David Ramsay (historian)
|Member of the United States Continental Congress from South Carolina|
November 23, 1785 – May 12, 1786
|President of the South Carolina Senate|
April 2, 1749|
Lancaster County, Pennsylvania
|Died||May 8, 1815
Charleston, South Carolina
|Alma mater||Princeton University
University of Pennsylvania
David Ramsay (April 2, 1749 – May 8, 1815) was an American physician, public official, and historian from Charleston, South Carolina. He was one of the first major historians of the American Revolution. During the Revolution he served in the South Carolina legislature until he was captured by the British. After his release he served as a delegate to the Continental Congress in 1782–1783 and again in 1785–1786. Afterwards he served in the state House and Senate until retiring from public service. He was murdered in 1815 by a mentally ill man whom Ramsay had examined as a physician.
Family and early life
The son of an Irish emigrant, he was born in Lancaster County, Pennsylvania. He graduated at Princeton University in 1765, received his medical degree at the University of Pennsylvania in 1773, and settled as a physician at Charleston, where he had a large practice. His brother was Congressman Nathaniel Ramsey, a brother-in-law of Charles Willson Peale.
Ramsay married Sabina Ellis (b.1753) in 1775; she died the following year. In 1783 he married Frances Witherspoon (b.1759), daughter of John Witherspoon, signer of the Declaration of Independence and president of the College of New Jersey. Frances died a year after their marriage. In 1787 Ramsay married Martha Laurens (1759-1811), daughter of Charleston-born Huguenot merchant, planter, and Revolutionary War statesman, Henry Laurens. Ramsay was also related (by marriage) to South Carolina Governor Charles Pinckney, Ralph Izard, John Rutledge, Arthur Middleton, Daniel Huger and Lewis Morris.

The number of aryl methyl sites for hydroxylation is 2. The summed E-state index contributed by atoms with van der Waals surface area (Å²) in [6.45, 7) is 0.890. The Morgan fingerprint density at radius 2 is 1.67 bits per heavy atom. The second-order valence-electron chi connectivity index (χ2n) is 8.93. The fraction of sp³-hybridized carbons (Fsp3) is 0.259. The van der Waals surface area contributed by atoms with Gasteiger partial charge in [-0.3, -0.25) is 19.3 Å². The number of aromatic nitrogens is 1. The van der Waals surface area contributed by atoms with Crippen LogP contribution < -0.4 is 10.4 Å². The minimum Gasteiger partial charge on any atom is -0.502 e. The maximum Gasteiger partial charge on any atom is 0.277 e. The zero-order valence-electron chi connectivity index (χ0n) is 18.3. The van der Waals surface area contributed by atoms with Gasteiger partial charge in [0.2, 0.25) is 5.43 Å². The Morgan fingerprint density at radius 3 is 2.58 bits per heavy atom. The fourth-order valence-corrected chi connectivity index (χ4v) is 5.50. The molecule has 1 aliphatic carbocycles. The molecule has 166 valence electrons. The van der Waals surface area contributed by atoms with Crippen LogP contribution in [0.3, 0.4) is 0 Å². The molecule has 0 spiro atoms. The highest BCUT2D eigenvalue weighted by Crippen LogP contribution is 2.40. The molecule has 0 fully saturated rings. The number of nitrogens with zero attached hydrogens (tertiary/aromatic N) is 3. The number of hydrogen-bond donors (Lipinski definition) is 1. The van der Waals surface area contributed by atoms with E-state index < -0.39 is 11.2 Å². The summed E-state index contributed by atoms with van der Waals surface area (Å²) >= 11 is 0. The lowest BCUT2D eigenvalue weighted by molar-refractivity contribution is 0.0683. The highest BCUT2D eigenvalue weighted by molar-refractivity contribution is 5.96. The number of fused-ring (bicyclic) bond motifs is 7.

During the American Revolutionary War he was, from 1776 to 1783, a member of the South Carolina legislature. When Charleston was threatened by the British in 1780, he served with the South Carolina militia, as a field surgeon. After the city was captured in 1780, Ramsay was imprisoned for nearly a year at St. Augustine, Florida, until he was exchanged. From 1782 to 1786, he served in the Continental Congress. In the absence of John Hancock, Ramsay served as chairman of Congress, from November 23, 1785 to May 12, 1786. In the 1790s, he served three terms in the South Carolina State Senate and was its president.
In his own day, Ramsay was better known as a historian and author than as a politician. He was one of the American Revolution’s first major historians. Ramsay writes with the knowledge and insights acquired by being personally involved in the events of the American Revolution. In 1785 he published in two volumes History of the Revolution of South Carolina (this was the first book to receive a copyright in the United States), in 1789 in two volumes History of the American Revolution, in 1807 a Life of Washington, and in 1809 in two volumes a History of South Carolina. In 1789 he also wrote A Dissertation on the Manners of Acquiring the Character and Privileges of a Citizen. Ramsay was also the author of several minor works, including a memoir (1812) of his third wife Martha Laurens Ramsay, a well-educated woman who had served as a political hostess for her father, Henry Laurens, during the 1780s.